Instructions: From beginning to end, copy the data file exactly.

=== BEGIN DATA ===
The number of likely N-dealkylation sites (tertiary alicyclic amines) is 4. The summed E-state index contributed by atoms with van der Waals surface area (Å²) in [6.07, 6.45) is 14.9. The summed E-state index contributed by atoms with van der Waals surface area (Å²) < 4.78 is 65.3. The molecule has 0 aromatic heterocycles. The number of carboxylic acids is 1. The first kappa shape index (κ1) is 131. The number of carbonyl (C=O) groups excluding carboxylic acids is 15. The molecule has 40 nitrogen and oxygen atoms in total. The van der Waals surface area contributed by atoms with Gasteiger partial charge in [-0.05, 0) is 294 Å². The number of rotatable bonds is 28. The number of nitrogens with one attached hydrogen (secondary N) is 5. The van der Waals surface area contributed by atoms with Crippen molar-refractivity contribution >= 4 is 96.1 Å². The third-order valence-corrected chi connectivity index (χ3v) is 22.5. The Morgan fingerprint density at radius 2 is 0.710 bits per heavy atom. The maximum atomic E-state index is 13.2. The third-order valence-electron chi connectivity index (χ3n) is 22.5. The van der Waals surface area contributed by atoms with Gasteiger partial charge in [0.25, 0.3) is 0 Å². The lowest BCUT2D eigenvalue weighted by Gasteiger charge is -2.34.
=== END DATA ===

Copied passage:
The number of likely N-dealkylation sites (tertiary alicyclic amines) is 4. The summed E-state index contributed by atoms with van der Waals surface area (Å²) in [6.07, 6.45) is 14.9. The summed E-state index contributed by atoms with van der Waals surface area (Å²) < 4.78 is 65.3. The molecule has 0 aromatic heterocycles. The number of carboxylic acids is 1. The first kappa shape index (κ1) is 131. The number of carbonyl (C=O) groups excluding carboxylic acids is 15. The molecule has 40 nitrogen and oxygen atoms in total. The van der Waals surface area contributed by atoms with Gasteiger partial charge in [-0.05, 0) is 294 Å². The number of rotatable bonds is 28. The number of nitrogens with one attached hydrogen (secondary N) is 5. The van der Waals surface area contributed by atoms with Crippen molar-refractivity contribution >= 4 is 96.1 Å². The third-order valence-corrected chi connectivity index (χ3v) is 22.5. The Morgan fingerprint density at radius 2 is 0.710 bits per heavy atom. The maximum atomic E-state index is 13.2. The third-order valence-electron chi connectivity index (χ3n) is 22.5. The van der Waals surface area contributed by atoms with Gasteiger partial charge in [0.25, 0.3) is 0 Å². The lowest BCUT2D eigenvalue weighted by Gasteiger charge is -2.34.